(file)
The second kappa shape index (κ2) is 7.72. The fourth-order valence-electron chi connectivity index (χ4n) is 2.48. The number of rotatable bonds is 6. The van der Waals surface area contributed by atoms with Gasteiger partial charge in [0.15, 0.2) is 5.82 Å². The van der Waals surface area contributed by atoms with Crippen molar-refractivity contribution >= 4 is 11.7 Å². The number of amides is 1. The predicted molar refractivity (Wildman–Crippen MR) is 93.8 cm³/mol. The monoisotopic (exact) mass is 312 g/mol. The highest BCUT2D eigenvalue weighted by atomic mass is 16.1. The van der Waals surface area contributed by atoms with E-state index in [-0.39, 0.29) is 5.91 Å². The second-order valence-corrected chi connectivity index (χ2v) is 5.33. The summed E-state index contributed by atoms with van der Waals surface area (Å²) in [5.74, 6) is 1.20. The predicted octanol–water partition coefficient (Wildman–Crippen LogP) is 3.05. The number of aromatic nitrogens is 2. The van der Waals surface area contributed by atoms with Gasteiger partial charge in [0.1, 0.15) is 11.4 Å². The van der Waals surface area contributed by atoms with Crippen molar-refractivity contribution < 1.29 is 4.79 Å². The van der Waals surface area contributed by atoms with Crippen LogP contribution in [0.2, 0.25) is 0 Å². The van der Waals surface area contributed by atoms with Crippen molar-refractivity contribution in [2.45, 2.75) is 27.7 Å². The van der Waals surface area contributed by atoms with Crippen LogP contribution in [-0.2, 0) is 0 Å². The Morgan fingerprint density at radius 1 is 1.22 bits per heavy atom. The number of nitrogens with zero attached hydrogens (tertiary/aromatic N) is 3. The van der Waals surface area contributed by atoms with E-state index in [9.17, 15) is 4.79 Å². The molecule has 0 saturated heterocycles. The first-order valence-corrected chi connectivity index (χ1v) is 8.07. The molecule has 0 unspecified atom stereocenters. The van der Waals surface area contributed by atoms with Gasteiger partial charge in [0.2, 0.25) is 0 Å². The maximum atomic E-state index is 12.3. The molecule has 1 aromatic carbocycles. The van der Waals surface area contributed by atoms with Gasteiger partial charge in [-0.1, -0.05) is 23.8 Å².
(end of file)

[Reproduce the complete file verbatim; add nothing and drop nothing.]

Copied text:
The second kappa shape index (κ2) is 7.72. The fourth-order valence-electron chi connectivity index (χ4n) is 2.48. The number of rotatable bonds is 6. The van der Waals surface area contributed by atoms with Gasteiger partial charge in [0.15, 0.2) is 5.82 Å². The van der Waals surface area contributed by atoms with Crippen molar-refractivity contribution >= 4 is 11.7 Å². The number of amides is 1. The predicted molar refractivity (Wildman–Crippen MR) is 93.8 cm³/mol. The monoisotopic (exact) mass is 312 g/mol. The highest BCUT2D eigenvalue weighted by atomic mass is 16.1. The van der Waals surface area contributed by atoms with E-state index in [-0.39, 0.29) is 5.91 Å². The second-order valence-corrected chi connectivity index (χ2v) is 5.33. The summed E-state index contributed by atoms with van der Waals surface area (Å²) in [5.74, 6) is 1.20. The predicted octanol–water partition coefficient (Wildman–Crippen LogP) is 3.05. The number of aromatic nitrogens is 2. The van der Waals surface area contributed by atoms with Gasteiger partial charge in [0.1, 0.15) is 11.4 Å². The van der Waals surface area contributed by atoms with Crippen molar-refractivity contribution < 1.29 is 4.79 Å². The van der Waals surface area contributed by atoms with Crippen LogP contribution in [0.2, 0.25) is 0 Å². The van der Waals surface area contributed by atoms with Crippen molar-refractivity contribution in [2.45, 2.75) is 27.7 Å². The van der Waals surface area contributed by atoms with Crippen LogP contribution in [-0.2, 0) is 0 Å². The Morgan fingerprint density at radius 1 is 1.22 bits per heavy atom. The number of nitrogens with zero attached hydrogens (tertiary/aromatic N) is 3. The van der Waals surface area contributed by atoms with E-state index in [9.17, 15) is 4.79 Å². The molecule has 0 saturated heterocycles. The first-order valence-corrected chi connectivity index (χ1v) is 8.07. The molecule has 0 unspecified atom stereocenters. The van der Waals surface area contributed by atoms with Gasteiger partial charge in [0.2, 0.25) is 0 Å². The maximum atomic E-state index is 12.3. The molecule has 1 aromatic carbocycles. The van der Waals surface area contributed by atoms with Gasteiger partial charge in [-0.1, -0.05) is 23.8 Å².